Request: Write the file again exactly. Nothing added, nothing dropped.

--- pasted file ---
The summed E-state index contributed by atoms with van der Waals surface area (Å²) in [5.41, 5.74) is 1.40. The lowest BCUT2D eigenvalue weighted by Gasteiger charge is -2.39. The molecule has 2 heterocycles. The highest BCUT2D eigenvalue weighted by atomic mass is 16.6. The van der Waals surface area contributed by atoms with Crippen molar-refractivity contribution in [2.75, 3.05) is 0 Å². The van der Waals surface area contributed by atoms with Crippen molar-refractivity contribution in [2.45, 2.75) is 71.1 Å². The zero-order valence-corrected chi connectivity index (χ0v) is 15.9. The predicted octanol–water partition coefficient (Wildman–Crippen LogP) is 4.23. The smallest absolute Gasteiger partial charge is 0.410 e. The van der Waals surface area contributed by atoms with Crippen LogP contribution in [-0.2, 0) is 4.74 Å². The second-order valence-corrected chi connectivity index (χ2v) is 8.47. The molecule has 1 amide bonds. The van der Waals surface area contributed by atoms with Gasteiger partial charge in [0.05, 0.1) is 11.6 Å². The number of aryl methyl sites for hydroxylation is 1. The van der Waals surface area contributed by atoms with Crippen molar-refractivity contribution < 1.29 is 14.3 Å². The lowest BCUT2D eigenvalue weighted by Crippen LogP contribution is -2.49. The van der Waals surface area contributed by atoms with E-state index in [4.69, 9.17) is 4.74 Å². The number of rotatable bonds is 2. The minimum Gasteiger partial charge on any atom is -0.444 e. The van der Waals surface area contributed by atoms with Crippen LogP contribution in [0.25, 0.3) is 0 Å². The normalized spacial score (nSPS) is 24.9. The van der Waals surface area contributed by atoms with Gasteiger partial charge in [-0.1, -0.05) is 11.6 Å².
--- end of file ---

The summed E-state index contributed by atoms with van der Waals surface area (Å²) in [5.41, 5.74) is 1.40. The lowest BCUT2D eigenvalue weighted by Gasteiger charge is -2.39. The molecule has 2 heterocycles. The highest BCUT2D eigenvalue weighted by atomic mass is 16.6. The van der Waals surface area contributed by atoms with Crippen molar-refractivity contribution in [2.75, 3.05) is 0 Å². The van der Waals surface area contributed by atoms with Crippen molar-refractivity contribution in [2.45, 2.75) is 71.1 Å². The zero-order valence-corrected chi connectivity index (χ0v) is 15.9. The predicted octanol–water partition coefficient (Wildman–Crippen LogP) is 4.23. The smallest absolute Gasteiger partial charge is 0.410 e. The van der Waals surface area contributed by atoms with Crippen LogP contribution in [-0.2, 0) is 4.74 Å². The second-order valence-corrected chi connectivity index (χ2v) is 8.47. The molecule has 1 amide bonds. The van der Waals surface area contributed by atoms with Gasteiger partial charge in [0.05, 0.1) is 11.6 Å². The number of aryl methyl sites for hydroxylation is 1. The van der Waals surface area contributed by atoms with Crippen molar-refractivity contribution < 1.29 is 14.3 Å². The lowest BCUT2D eigenvalue weighted by Crippen LogP contribution is -2.49. The van der Waals surface area contributed by atoms with E-state index in [4.69, 9.17) is 4.74 Å². The number of rotatable bonds is 2. The minimum Gasteiger partial charge on any atom is -0.444 e. The van der Waals surface area contributed by atoms with Crippen LogP contribution in [0.25, 0.3) is 0 Å². The normalized spacial score (nSPS) is 24.9. The van der Waals surface area contributed by atoms with Gasteiger partial charge in [-0.1, -0.05) is 11.6 Å².